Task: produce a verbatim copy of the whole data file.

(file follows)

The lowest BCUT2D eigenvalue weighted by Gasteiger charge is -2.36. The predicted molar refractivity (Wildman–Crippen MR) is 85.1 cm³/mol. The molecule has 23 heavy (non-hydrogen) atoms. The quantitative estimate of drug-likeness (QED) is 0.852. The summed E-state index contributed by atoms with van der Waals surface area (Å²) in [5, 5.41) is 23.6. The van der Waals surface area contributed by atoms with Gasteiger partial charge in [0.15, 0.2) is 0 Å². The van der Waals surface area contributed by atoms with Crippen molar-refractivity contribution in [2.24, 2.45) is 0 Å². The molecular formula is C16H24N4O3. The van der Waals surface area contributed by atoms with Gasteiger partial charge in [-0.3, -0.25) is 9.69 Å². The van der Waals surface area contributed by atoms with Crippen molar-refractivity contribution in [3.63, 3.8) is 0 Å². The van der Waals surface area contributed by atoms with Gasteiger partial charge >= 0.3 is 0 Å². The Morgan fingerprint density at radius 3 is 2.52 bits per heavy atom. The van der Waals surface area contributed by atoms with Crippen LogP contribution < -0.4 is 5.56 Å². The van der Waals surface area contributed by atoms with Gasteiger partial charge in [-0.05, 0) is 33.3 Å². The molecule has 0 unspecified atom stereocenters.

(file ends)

The lowest BCUT2D eigenvalue weighted by Gasteiger charge is -2.36. The predicted molar refractivity (Wildman–Crippen MR) is 85.1 cm³/mol. The molecule has 23 heavy (non-hydrogen) atoms. The quantitative estimate of drug-likeness (QED) is 0.852. The summed E-state index contributed by atoms with van der Waals surface area (Å²) in [5, 5.41) is 23.6. The van der Waals surface area contributed by atoms with Gasteiger partial charge in [0.15, 0.2) is 0 Å². The van der Waals surface area contributed by atoms with Crippen molar-refractivity contribution in [2.24, 2.45) is 0 Å². The molecular formula is C16H24N4O3. The van der Waals surface area contributed by atoms with Gasteiger partial charge in [-0.3, -0.25) is 9.69 Å². The van der Waals surface area contributed by atoms with Crippen molar-refractivity contribution in [3.63, 3.8) is 0 Å². The van der Waals surface area contributed by atoms with Gasteiger partial charge >= 0.3 is 0 Å². The Morgan fingerprint density at radius 3 is 2.52 bits per heavy atom. The van der Waals surface area contributed by atoms with Crippen LogP contribution < -0.4 is 5.56 Å². The van der Waals surface area contributed by atoms with Gasteiger partial charge in [-0.05, 0) is 33.3 Å². The molecule has 0 unspecified atom stereocenters.